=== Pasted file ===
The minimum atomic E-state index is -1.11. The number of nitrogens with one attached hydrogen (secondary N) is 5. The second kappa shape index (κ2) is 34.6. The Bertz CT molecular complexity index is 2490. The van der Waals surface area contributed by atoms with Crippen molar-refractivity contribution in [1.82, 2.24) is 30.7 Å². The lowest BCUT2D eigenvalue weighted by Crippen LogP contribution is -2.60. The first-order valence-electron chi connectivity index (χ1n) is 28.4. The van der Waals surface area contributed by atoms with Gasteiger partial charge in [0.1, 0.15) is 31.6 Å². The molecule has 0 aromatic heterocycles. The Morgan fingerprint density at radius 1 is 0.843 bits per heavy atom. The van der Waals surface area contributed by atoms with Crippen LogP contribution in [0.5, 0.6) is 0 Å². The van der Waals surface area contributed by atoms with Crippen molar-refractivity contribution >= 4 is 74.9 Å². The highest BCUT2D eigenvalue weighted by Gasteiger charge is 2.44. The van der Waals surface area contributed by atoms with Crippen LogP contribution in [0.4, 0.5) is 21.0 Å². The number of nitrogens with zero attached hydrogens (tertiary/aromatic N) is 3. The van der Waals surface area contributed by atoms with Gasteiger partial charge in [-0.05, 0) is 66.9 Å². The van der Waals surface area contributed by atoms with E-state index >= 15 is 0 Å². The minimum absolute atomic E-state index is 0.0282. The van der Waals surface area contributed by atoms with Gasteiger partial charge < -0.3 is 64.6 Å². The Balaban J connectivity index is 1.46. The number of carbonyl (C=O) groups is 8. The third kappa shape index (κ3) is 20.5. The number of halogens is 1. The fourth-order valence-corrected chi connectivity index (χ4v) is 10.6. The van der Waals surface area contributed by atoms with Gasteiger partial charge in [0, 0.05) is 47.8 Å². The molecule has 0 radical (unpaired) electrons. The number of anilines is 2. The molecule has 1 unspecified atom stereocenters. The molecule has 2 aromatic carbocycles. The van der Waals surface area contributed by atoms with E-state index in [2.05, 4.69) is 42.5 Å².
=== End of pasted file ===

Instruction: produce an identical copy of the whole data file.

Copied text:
The minimum atomic E-state index is -1.11. The number of nitrogens with one attached hydrogen (secondary N) is 5. The second kappa shape index (κ2) is 34.6. The Bertz CT molecular complexity index is 2490. The van der Waals surface area contributed by atoms with Crippen molar-refractivity contribution in [1.82, 2.24) is 30.7 Å². The lowest BCUT2D eigenvalue weighted by Crippen LogP contribution is -2.60. The first-order valence-electron chi connectivity index (χ1n) is 28.4. The van der Waals surface area contributed by atoms with Gasteiger partial charge in [0.1, 0.15) is 31.6 Å². The molecule has 0 aromatic heterocycles. The Morgan fingerprint density at radius 1 is 0.843 bits per heavy atom. The van der Waals surface area contributed by atoms with Crippen LogP contribution in [0.5, 0.6) is 0 Å². The van der Waals surface area contributed by atoms with Crippen molar-refractivity contribution >= 4 is 74.9 Å². The highest BCUT2D eigenvalue weighted by Gasteiger charge is 2.44. The van der Waals surface area contributed by atoms with Crippen LogP contribution in [0.4, 0.5) is 21.0 Å². The number of nitrogens with zero attached hydrogens (tertiary/aromatic N) is 3. The van der Waals surface area contributed by atoms with Gasteiger partial charge in [-0.05, 0) is 66.9 Å². The van der Waals surface area contributed by atoms with E-state index >= 15 is 0 Å². The minimum absolute atomic E-state index is 0.0282. The van der Waals surface area contributed by atoms with Gasteiger partial charge < -0.3 is 64.6 Å². The Balaban J connectivity index is 1.46. The number of carbonyl (C=O) groups is 8. The third kappa shape index (κ3) is 20.5. The number of halogens is 1. The fourth-order valence-corrected chi connectivity index (χ4v) is 10.6. The van der Waals surface area contributed by atoms with Gasteiger partial charge in [0, 0.05) is 47.8 Å². The molecule has 0 radical (unpaired) electrons. The number of anilines is 2. The molecule has 1 unspecified atom stereocenters. The molecule has 2 aromatic carbocycles. The van der Waals surface area contributed by atoms with E-state index in [2.05, 4.69) is 42.5 Å².